shall I insist on 'good' arm ? flu jab coming up...

I am having a flu jab this week and although I only had a SNB so only missing 2 nodes I was wondering whether I should insist on having my other arm used, or will it not matter too much ? They have a production line where you literally go in and roll up your sleeve,get punctured and out again - no time for indepth discussions !!! Last year they jabbed it in so that it bled !

Hi Chipper
I had my jab a week ago and mentioned my recent surgery to the nurse. She didn’t quibble and was more than happy to inject my “good arm”. So if you have any concerns just mention it, conveyor belt jabs or not!
Strangely I forgot all about it when I saw my GP and she did my bp on my op arm…haven’t had any repurcussions though. Good luck.

Chris xx

P.s you kindly gave me lots of valuable info re rads well thought I’d let you know I am due to start at Southampton General 3-24 November, after planning meeting on 21 October.

thank you Chris - I was just thinking they might think I was making an unneccessary fuss :slight_smile:

Good luck with rads planning -it’ll be fine-they are so very nice there xxchipperxx

HI there

are you in the Southampton area? I am currently having chemo at Winchester follwed by rads at Southampton General next year.

any advice or tips?

Helen.

I am about 50 mins away from Southampton - are you near Winch leucite ? I had transport to radiotherapy which was brilliant- it is a very big hospital and I think I’;d’ve fretted about parking every day. Do ask if there’s anything specific you’d like to know -as I said to Chris - everyone there seemed very friendly and kind and it all went very smoothly indeed.

Hi,

I had the flu jab in my good arm 2 yrs ago while I was on chemo which was before my mx and anc. They asked why I was having the jab and then which side the cancer was so they could use the other arm - I was quite impressed even though it was a production line !! Had this year’s jab 2 weeks ago and it was fine with no side effects.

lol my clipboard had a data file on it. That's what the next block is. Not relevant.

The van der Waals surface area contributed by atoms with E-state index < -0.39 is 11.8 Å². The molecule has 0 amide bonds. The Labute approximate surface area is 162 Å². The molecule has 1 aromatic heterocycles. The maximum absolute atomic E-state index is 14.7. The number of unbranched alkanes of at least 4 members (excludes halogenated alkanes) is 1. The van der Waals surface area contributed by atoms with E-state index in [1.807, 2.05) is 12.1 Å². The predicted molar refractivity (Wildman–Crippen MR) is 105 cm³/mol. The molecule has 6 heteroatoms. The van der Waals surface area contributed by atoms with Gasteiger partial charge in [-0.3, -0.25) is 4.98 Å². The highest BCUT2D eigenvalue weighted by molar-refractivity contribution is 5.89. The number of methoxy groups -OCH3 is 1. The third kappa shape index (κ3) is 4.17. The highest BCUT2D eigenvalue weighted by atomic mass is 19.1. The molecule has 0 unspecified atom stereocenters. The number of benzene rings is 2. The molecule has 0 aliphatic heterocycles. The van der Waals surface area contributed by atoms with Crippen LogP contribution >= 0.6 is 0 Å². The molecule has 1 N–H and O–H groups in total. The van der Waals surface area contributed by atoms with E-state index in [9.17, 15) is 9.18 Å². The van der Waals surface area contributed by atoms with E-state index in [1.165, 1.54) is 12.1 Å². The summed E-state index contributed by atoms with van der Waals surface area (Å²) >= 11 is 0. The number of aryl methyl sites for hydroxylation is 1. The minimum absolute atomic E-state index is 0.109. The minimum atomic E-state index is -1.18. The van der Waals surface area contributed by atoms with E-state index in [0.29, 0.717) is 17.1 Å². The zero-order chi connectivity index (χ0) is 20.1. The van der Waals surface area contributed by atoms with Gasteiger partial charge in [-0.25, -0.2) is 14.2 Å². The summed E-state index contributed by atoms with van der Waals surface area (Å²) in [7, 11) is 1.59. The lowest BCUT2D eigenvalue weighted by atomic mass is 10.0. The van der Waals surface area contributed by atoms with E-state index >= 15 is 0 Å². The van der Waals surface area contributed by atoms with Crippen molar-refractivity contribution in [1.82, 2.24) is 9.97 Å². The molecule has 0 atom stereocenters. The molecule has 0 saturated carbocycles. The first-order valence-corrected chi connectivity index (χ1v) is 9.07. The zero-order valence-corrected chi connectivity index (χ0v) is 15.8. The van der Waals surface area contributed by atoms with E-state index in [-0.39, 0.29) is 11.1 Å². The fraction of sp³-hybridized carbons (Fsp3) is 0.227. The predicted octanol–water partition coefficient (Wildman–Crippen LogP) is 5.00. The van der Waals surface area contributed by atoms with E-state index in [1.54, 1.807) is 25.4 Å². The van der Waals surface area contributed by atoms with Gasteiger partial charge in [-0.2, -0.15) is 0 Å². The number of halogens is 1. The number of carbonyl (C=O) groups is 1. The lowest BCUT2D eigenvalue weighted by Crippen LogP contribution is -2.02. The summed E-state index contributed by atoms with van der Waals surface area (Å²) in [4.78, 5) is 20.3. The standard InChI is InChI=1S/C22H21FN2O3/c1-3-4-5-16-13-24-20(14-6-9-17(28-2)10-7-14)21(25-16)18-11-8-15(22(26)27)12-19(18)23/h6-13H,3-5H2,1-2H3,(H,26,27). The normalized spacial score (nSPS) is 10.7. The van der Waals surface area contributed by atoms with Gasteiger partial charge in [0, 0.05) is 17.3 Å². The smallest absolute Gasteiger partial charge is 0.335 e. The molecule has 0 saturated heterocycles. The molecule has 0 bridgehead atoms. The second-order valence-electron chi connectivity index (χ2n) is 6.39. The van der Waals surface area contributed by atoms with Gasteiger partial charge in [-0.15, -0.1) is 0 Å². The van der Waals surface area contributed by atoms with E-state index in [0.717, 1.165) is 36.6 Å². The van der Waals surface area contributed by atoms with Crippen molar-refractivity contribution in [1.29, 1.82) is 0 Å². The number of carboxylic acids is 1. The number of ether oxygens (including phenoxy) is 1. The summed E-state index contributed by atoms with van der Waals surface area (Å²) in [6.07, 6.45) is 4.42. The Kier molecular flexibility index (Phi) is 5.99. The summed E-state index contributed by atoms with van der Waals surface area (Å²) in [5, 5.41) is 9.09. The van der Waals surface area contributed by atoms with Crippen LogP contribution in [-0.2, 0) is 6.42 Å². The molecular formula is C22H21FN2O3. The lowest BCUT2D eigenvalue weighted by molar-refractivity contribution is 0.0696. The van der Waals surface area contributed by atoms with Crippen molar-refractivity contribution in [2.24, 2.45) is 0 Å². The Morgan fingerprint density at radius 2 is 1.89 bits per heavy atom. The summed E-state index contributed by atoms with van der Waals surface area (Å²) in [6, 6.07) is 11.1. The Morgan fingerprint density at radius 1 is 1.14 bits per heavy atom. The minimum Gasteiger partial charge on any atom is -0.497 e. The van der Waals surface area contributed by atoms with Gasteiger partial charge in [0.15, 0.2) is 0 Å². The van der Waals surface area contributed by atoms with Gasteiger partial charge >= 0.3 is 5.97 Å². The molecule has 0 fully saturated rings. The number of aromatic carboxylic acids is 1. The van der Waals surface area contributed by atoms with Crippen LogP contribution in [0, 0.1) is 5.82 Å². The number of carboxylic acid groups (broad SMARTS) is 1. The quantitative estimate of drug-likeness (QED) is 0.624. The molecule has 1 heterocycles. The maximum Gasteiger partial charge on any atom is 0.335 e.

Liz

they don’t usually ask why you’re having a jab at my surgery (I have it as I don’t have a spleen)- I’ll offer my right arm anyway !

Hi Chipper

Always get them to use your good arm. Even with only two nodes removed, there is risk. Better to be safe than sorry and better to make a fuss than suffer the consequences for the rest of your life.

X to all

S

thanks Bahons - my bcn said that some people only have a few lymph nodes in any case - I shall most certainly give them my good arm

Glad you asked about this Chipper, I wanted to know for mine next week!

Take care
Katie

I was told by practice nurse and hospital phlebotomist always insist on using “good arm” I have yet to come across anyone who will object to this in fact I think it’s noted on my med notes at drs.

Bahons

Risk of what?

Ann

Bahons means risk of lymphoedema

Oh, right. Thank you, chipper.

Ann x

Sorry, Ann. I should have said.

Btw, the fun starts when you have no good arms, like me :frowning: for these procedures. Altho’ the nurse has just given OH one on his shoulder…‘top of his back fat’, he called it.

X to all

S

Yes, definitely ONLY offer good arm for injections or blood pressure, why increase the risk of lymphodema. As an ex-nurse I can say I would have most certainly wanted to know if there was any reason not to use an arm for these. Don’t be afraid to speak up!